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Friends and family say goodbye to 'Super Dave’ – first Dallas firefighter to die from COVID

David Leos, 62, was praised as a loving big brother, a dedicated mentor, and a 40-year Dallas Fire Department veteran who loved a good-hearted prank.

DALLAS — David Leos, 62, was praised as a loving big brother, a dedicated mentor, and a 40-year Dallas Fire Department veteran who loved a good-hearted prank, a good day in the outdoors, and successful command of a notoriously good barbecue grill.

At Lakepointe Church White Rock on Thursday he was also mourned as the first member of Dallas Fire Rescue to succumb to COVID-19.

He was often called "Super Dave." Friends and family offered eulogies about his calming influence and his most common phrase at the start of a lesson-filled conversation, "listen here."

"I called him Yoda for a reason," friend and co-worker Julian Costanzo said. "And that reason was pretty much the elder wise being who knew it all."

One week ago, his fellow firefighters held a vigil outside his window at Parkland Hospital, knowing that the end was near. 

RELATED: Dallas firefighter dies of COVID-19, first pandemic death for Dallas-Fire Rescue 

Leos already proven himself a fighter, surviving a leukemia diagnosis in 2014. His family said he became sick with COVID in July 2021. Complications from COVID-19 took his life on Sept. 2.

But as he became the first Dallas firefighter lost to COVID, he is far from its first front-line victim. According to officer down memorial pages and tracking down by other first responder agencies, more than 100 firefighters have died from COVID in the U.S. since the start of the pandemic.

From February of last year to today, 386 police and corrections officers have died from COVID too.

"Firefighters are overly exposed to COVID-19 on a daily basis," Jason Evans with Dallas Fire-Rescue said. "We have to make sure we are doing everything we can to continue to protect ourselves."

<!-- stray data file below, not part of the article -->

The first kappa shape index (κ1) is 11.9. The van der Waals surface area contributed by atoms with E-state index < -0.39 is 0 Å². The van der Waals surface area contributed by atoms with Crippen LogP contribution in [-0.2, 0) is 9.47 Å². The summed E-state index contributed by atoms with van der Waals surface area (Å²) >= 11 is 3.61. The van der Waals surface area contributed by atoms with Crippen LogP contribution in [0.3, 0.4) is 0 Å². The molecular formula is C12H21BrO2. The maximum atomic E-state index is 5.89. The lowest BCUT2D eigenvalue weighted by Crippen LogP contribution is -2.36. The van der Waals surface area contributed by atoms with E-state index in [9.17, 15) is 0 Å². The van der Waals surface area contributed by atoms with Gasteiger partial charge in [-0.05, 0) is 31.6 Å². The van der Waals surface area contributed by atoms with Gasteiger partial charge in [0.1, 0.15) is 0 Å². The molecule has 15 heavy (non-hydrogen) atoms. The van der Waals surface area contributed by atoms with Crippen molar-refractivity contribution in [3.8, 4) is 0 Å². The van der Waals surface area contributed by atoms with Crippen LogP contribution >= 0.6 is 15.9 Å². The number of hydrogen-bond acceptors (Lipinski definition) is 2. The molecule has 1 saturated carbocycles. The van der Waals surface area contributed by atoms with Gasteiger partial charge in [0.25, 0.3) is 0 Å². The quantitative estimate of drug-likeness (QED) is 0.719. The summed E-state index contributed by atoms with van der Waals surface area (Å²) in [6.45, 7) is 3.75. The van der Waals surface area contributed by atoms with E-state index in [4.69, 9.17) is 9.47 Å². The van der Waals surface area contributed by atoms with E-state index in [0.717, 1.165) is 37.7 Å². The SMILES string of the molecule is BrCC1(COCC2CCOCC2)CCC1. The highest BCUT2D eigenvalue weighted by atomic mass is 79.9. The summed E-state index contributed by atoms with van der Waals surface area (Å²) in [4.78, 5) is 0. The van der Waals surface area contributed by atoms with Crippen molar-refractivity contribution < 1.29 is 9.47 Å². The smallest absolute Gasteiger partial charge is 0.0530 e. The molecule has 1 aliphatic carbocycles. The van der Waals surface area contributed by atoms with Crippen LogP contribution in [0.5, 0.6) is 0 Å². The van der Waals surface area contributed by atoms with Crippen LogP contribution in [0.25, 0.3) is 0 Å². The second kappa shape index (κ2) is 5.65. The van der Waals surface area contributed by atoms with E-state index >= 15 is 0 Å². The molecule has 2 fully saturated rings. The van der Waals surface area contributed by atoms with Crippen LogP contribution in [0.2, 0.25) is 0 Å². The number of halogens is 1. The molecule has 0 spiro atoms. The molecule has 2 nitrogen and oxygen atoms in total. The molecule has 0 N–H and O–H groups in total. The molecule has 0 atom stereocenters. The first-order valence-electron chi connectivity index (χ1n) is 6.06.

Leos' brother Marty, also a Dallas firefighter, shared stories about hunting and other outdoors trips with his brother, who could also be counted on to find their way out of the woods and back home -- once with the help of a very undersized flashlight. 

"It was all our prayers that was his light to help him get home," he said explaining the reason for sharing the story. "It wasn't the home where we wanted him to go," he said of his brother's passing. "But it was the home where David wanted to go."

He also offered David Leos' last Facebook post, written when he knew his time was short.

"Hey gang, Super Dave here," Marty said, reading his brother's words. "I'm in the belly of the beast at Parkland Memorial. We're going to do what we can with this COVID delta thing. I wish I had known this was coming. There is so much I would like to say to some of you. Unfortunately, the reality of life doesn't always allow for last words. So, here I go. This is David Leos, 52092 signing off. If I don't see you again in this world, see you in the next one. Don't be late."  

His family also said that regret for not getting a COVID vaccine were some of the last words he uttered too.

In lieu of flowers, the Leos family asks that donations be made to www.krodlememorialfoundation.org.